“Both Democrats and Republicans are a little all over the map on trade”
Complicating things for everyone, party lines on the issue have become blurred, especially in the Trump era. Trump wants Congress to ratify his rewrite of NAFTA — the USMCA — but that seems unlikely given the dissent in the GOP on his use of tariffs as an instrument of foreign policy.
Sen. Chuck Grassley, Republican of Iowa, called Trump’s latest threat of tariffs on Mexico “a misuse of presidential tariff authority” that could “seriously jeopardize the passage of the USMCA.”
“Both Democrats and Republicans are a little all over the map on trade,” said Sen. Chris Murphy, Democrat of Connecticut. “Democrats don’t know what to make of the president’s moves on trade, because there’s a lot of Democrats who have been calling for the country to get much tougher on China for a long time.”
Free trade skeptics
Several national polls have found a general uptick in support for free trade, but if you drill down into the numbers, you’ll find voters are skeptical that free trade would be good for workers. A national Pew poll in September, for instance, found that although 74% of Americans believe trade is good for the country, only 36% believe it creates jobs and even fewer respondents believe it raises wages.
Surveys of union workers unsurprisingly show dismal support for the trade deals Biden supported. When the AFL-CIO polled its members in 2017, 65% said NAFTA was bad for working people and 72 percent said TPP would have been bad for American workers if it had gone into effect. That leaves questions about not only whether Biden can count on union members’ support in the primary but also whether he could gain back the ground Democrats lost to union households in the 2016 general election.
Nonetheless, a Politico–Morning Consult national tracking poll in May found that upwards of 70% of registered Democratic primary voters said Biden’s support of NAFTA and TPP would make them more likely to support him. The question moving forward is whether sustained attacks from Sanders and Trump will eat into that number — and Biden’s sizeable primary lead.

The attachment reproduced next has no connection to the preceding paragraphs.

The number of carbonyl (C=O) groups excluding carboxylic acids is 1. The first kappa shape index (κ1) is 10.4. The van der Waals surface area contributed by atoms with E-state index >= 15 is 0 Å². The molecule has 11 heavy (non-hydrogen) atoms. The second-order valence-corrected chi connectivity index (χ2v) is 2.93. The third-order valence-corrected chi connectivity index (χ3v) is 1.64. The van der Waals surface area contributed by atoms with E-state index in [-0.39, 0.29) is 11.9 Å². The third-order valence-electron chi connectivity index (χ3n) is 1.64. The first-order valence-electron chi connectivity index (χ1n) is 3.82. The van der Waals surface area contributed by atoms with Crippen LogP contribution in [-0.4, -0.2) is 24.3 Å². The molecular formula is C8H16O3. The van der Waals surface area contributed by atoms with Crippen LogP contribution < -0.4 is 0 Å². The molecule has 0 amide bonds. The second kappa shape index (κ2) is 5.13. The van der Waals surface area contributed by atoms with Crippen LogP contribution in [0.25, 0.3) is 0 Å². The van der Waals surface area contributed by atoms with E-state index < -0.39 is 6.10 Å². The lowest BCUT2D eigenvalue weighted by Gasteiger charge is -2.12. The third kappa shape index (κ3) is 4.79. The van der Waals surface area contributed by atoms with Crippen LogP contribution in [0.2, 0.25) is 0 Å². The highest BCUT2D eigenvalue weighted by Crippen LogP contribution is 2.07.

It’s no surprise both Biden and Sanders are champing at the bit to take on the president. Trump, after all, won the 2016 election on the strength of a combined roughly 80,000 votes in Michigan, Pennsylvania, and Wisconsin, a margin both Sanders and Biden believe they can narrow.
Polling conducted for the Sanders campaign by Tulchin research found that likely voters in those three states would prefer Sanders over Trump by 8 to 10 percentage points, while Biden also fares well against Trump in early polling. National and regional Midwest polls have shown declining numbers for Trump’s popularity and people’s faith in his ability to handle trade — even as the Republican base continues to back their man.
Sen. Kevin Cramer, Republican of North Dakota, said he thinks Trump has done an able job of convincing voters there has been incremental progress, but the real test depends on the situation closer to Election Day: Has the new U.S.-Mexico-Canada Agreement been ratified? Has China backed down?
While the latest trade threats caused financial markets to wobble and retaliatory tariffs from China have caused hardships for farmers who export goods to the country, the American economy — for the moment — remains very strong.
“It all depends on what the situation is 18 months from now,” he said. “Donald Trump has turned a lot of Republicans into populists on this issue.”
Sanders will have more backup than just Trump in dinging Biden, too. Fellow presidential candidates like Sen. Elizabeth Warren and Rep. Tim Ryan have staked out positions to the left of Biden on the issue.
Wisconsin Lt. Gov. Mandela Barnes, who is undecided in the primary but favors progressive trade policies, said no candidate will be able to run from their past record in such a crowded field. But he said a candidate like Biden could believably lay out an alternative vision, even if that means rejecting their own past.
“Not to sound like a hippie, but it should be fair trade, right?” he said.
Most importantly, he said, it is better to fully vet the candidates in the primary before they enter a head-to-head contest against Trump armed with a trade message that will result in Democrats losing his home state, just like last election.
“Donald Trump took every chance he could to take on Hillary about trade,” Barnes said. “I remember talking to people even in the primary: They said that her position on trade was an issue for them — a lot of labor folks. And it was very difficult for them even at that point.”
Cover image: Democratic presidential candidate, former Vice President Joe Biden speaks during the Human Rights Campaign Columbus, Ohio Dinner at Ohio State University Saturday, June 1, 2019. (AP Photo/Paul Vernon)